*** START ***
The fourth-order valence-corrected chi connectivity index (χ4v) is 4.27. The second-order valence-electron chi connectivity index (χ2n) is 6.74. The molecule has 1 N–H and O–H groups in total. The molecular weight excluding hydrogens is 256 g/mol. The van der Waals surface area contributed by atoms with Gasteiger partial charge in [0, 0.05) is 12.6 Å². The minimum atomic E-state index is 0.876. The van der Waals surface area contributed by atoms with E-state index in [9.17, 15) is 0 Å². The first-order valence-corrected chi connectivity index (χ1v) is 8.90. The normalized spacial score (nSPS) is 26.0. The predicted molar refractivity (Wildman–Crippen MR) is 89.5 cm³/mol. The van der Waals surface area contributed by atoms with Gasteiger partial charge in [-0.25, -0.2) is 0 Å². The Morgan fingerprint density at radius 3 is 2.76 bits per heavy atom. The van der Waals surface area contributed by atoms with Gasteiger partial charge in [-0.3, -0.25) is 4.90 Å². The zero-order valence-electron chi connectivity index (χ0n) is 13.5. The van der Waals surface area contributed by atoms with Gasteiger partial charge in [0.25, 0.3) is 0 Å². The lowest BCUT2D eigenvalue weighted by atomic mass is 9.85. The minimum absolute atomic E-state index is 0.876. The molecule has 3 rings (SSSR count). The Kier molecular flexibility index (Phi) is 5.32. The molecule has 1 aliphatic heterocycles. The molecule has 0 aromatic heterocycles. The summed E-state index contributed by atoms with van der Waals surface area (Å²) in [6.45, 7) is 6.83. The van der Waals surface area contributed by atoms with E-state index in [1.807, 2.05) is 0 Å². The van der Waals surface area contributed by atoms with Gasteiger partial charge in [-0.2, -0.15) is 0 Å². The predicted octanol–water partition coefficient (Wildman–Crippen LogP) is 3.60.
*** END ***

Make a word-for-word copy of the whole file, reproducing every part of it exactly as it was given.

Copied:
The fourth-order valence-corrected chi connectivity index (χ4v) is 4.27. The second-order valence-electron chi connectivity index (χ2n) is 6.74. The molecule has 1 N–H and O–H groups in total. The molecular weight excluding hydrogens is 256 g/mol. The van der Waals surface area contributed by atoms with Gasteiger partial charge in [0, 0.05) is 12.6 Å². The minimum atomic E-state index is 0.876. The van der Waals surface area contributed by atoms with E-state index in [9.17, 15) is 0 Å². The first-order valence-corrected chi connectivity index (χ1v) is 8.90. The normalized spacial score (nSPS) is 26.0. The predicted molar refractivity (Wildman–Crippen MR) is 89.5 cm³/mol. The van der Waals surface area contributed by atoms with Gasteiger partial charge in [-0.25, -0.2) is 0 Å². The Morgan fingerprint density at radius 3 is 2.76 bits per heavy atom. The van der Waals surface area contributed by atoms with Gasteiger partial charge in [-0.3, -0.25) is 4.90 Å². The zero-order valence-electron chi connectivity index (χ0n) is 13.5. The van der Waals surface area contributed by atoms with Gasteiger partial charge in [0.25, 0.3) is 0 Å². The lowest BCUT2D eigenvalue weighted by atomic mass is 9.85. The minimum absolute atomic E-state index is 0.876. The molecule has 3 rings (SSSR count). The Kier molecular flexibility index (Phi) is 5.32. The molecule has 1 aliphatic heterocycles. The molecule has 0 aromatic heterocycles. The summed E-state index contributed by atoms with van der Waals surface area (Å²) in [6.45, 7) is 6.83. The van der Waals surface area contributed by atoms with E-state index in [1.807, 2.05) is 0 Å². The van der Waals surface area contributed by atoms with Gasteiger partial charge in [-0.2, -0.15) is 0 Å². The predicted octanol–water partition coefficient (Wildman–Crippen LogP) is 3.60.